STOP10: P Ramlee plays his role in 'Seniman Bujang Lapok'

Choosing a Southeast Asian film that had a great impact on me was a bit of a struggle. I can’t ever escape the spectre of Apichatpong Weerasethakul's Uncle Boonmee Who Can Recall His Past Lives nor easily ignore the lush beauty of Tran Anh Hung's The Scent of Green Papaya.
However, P. Ramlee, who might seem as a more distant figure these days, remains ever present for Malays. For me the film that seems most appropriate to talk about when we talk about Southeast Asian film is Seniman Bujang Lapok or erroneously known as ‘The Nitwit Movie Stars’, a film about making it in the film business during the golden era of films in Singapore.

For the uninitiated, P. Ramlee was a famous Malaysian savant who has served as an actor, director, singer, songwriter, composer and producer and made films both in Singapore and Malaysia. An observant hard worker, he started out as a backup singer for B.S Rajahn's films, and ever industrious, he even chipped in as a camera assistant. It was of little wonder that when his time came, his carefully crafted films, assisted by the Shaw Brother's expert crew recruited from around the region, often became a sum of more than its finely tuned parts.

Seniman Bujang Lapok is a repeat viewing in my household. So much so that we've bought several versions of it, from tape to disc after we physically wore out the tape from overuse. Though the need to watch it comes and goes without warning. We don't plan to watch it regularly with an event such as Hari Raya nor forewarn others of our urge to watch it. It just happens. A primordial urge in us suddenly awakens and senses the right time to watch it, akin to migratory fish sensing the seasons.

It is the fourth in the 'Bujang Lapok' film series and the final to feature P. Ramlee. They are not direct sequels and there are no references to previous films, though mostly the characters names, actors and personalities remain the same. They stand independently and everyone has their own favourite. Seniman Bujang Lapok is actually my second favourite, but its impact and context I think is more significant than any of the rest. It's even being played at the Asian Film Archive's State of Motion programme this year.

Ramli and his usual two friends, Aziz and Sudin, played by Aziz Satar and S. Samsuddin, are the eponymous ‘bujang lapok,’ loosely translated as old bachelors, and in this installment we follow their journey in auditioning to be movie stars at the legendary Jalan Ampas film studio.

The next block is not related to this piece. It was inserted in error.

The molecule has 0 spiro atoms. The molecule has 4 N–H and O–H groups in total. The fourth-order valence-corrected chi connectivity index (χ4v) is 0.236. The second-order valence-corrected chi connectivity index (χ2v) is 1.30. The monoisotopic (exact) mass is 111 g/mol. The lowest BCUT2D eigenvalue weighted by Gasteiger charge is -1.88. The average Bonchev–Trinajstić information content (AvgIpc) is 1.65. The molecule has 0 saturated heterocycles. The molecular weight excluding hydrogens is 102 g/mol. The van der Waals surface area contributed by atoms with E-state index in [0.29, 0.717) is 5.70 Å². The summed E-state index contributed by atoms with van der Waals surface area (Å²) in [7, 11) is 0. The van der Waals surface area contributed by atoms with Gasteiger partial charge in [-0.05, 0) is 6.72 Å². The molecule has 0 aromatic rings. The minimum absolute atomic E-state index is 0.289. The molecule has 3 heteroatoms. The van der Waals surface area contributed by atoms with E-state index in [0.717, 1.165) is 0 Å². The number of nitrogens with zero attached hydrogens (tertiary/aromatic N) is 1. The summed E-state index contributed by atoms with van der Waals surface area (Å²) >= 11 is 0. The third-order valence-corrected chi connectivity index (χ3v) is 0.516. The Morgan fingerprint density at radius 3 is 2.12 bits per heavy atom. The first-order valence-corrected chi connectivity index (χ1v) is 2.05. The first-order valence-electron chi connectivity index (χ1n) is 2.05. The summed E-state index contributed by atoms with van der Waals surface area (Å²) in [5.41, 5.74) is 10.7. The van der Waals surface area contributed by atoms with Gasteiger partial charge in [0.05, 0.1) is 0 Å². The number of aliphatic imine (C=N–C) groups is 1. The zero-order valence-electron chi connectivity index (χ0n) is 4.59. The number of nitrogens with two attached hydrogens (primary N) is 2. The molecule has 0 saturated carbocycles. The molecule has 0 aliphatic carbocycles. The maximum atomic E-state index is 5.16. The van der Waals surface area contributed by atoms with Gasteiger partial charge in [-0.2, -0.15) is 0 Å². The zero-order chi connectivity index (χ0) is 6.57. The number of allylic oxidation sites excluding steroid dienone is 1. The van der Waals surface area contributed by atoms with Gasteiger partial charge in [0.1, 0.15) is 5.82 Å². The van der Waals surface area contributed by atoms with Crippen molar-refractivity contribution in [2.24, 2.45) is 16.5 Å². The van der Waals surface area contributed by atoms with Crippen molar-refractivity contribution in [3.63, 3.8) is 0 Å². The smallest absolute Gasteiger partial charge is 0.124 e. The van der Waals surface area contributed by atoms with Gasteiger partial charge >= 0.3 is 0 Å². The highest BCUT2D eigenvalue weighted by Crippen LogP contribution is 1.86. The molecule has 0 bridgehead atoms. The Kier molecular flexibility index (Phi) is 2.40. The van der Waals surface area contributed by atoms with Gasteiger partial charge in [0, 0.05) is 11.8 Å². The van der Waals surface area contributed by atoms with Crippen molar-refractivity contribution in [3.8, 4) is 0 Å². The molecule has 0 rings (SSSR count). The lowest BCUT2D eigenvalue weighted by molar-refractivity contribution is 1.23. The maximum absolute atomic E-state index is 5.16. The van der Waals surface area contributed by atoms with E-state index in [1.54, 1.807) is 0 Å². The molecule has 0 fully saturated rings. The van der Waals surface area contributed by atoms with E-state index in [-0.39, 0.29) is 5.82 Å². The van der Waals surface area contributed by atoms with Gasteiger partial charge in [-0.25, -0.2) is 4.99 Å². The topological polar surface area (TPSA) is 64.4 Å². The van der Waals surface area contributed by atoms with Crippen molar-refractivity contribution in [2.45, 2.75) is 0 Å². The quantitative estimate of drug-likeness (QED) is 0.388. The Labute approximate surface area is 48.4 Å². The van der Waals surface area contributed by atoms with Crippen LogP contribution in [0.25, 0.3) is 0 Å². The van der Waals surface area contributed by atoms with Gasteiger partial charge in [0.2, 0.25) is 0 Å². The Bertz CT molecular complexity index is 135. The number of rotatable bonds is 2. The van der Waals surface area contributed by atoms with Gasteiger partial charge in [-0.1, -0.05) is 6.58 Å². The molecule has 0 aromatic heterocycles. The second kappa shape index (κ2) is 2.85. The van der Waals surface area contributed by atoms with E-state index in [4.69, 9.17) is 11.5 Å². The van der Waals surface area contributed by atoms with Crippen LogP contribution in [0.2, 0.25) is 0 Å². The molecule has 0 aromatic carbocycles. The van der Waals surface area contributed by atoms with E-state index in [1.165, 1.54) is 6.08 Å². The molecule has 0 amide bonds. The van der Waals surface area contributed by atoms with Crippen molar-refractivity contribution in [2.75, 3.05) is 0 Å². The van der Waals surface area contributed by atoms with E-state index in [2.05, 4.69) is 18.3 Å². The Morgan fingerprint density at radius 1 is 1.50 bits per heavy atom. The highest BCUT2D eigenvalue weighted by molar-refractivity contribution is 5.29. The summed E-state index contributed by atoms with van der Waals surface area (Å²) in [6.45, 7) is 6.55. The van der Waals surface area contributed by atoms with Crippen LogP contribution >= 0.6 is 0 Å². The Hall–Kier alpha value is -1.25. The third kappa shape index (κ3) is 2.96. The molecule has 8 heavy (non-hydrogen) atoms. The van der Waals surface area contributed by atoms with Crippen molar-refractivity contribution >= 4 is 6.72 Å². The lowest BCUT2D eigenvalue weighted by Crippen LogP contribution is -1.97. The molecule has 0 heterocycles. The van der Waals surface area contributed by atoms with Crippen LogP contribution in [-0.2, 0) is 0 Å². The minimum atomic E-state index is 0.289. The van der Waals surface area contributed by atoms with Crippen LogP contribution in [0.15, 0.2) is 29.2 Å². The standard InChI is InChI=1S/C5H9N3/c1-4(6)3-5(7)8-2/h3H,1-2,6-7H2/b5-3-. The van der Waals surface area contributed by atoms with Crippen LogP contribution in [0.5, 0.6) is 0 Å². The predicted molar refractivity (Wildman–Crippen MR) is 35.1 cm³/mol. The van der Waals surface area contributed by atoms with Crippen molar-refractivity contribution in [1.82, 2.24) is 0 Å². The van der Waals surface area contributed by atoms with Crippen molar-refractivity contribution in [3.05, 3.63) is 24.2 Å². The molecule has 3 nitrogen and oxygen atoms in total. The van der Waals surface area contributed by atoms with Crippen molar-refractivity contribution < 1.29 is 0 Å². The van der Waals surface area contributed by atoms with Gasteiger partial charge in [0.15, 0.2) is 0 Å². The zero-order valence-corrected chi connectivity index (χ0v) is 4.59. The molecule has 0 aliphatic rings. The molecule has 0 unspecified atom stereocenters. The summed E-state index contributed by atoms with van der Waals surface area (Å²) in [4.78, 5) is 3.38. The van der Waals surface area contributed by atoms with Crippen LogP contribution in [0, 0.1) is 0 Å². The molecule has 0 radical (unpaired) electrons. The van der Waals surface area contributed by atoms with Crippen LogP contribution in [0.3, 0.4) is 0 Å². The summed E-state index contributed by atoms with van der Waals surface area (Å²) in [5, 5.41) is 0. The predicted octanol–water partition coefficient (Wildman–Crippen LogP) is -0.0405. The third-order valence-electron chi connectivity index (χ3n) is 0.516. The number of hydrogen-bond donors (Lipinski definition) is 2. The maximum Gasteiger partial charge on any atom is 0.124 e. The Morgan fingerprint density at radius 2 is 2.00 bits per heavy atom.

P. Ramlee making a film about making films, was like a virus that opened my mind. And I sort of only began to understand that there were filmmakers – people who made films. Previously, I had no real notion that normal people like you and I could do this. I might have simply assumed these stories came down from the heavens. It just seemed illogical, that any person could craft such stories at the time. It still seems illogical now. 
Aside from being uproariously funny, the film also serves as a unique point of view on a lost golden age. A golden age many local cinephiles would hope we can return to – when Singapore was producing the regions finest films. But the films of the 50s and 60s coincided with great social, political and economic changes and the films often reflected Malay consciousness.

The film gave me a sense of how one practices Malay values in the face of modernity and the balance of social reformation that was needed. In his films, P Ramlee's characters would adopt the best of Western developments yet adhering to strict sense of morality as seen by Malays and Muslims alike. At home the trio wear the traditional 'kain sarong' but Ramlee is then chastised to change into trousers when applying for a job. But he flips it again almost immediately when choosing a form of transport to get to Jalan Ampas, choosing a traditional trishaw over a taxi due to its relative cheapness.

The characters even try to speak English, being educated by Ramli to lose the Malayness when they pronounce 'film studio' and 'shooting'. Yet seconds later Ramli bemoans that 'Bahasa tunjukkan bangsa', which translates to 'Your manners shows your roots,' but interestingly the literal phrase translates to your 'Your language shows your race'.  Good manners, polite language and being civil was and is still a subject of some pride for the Malay community.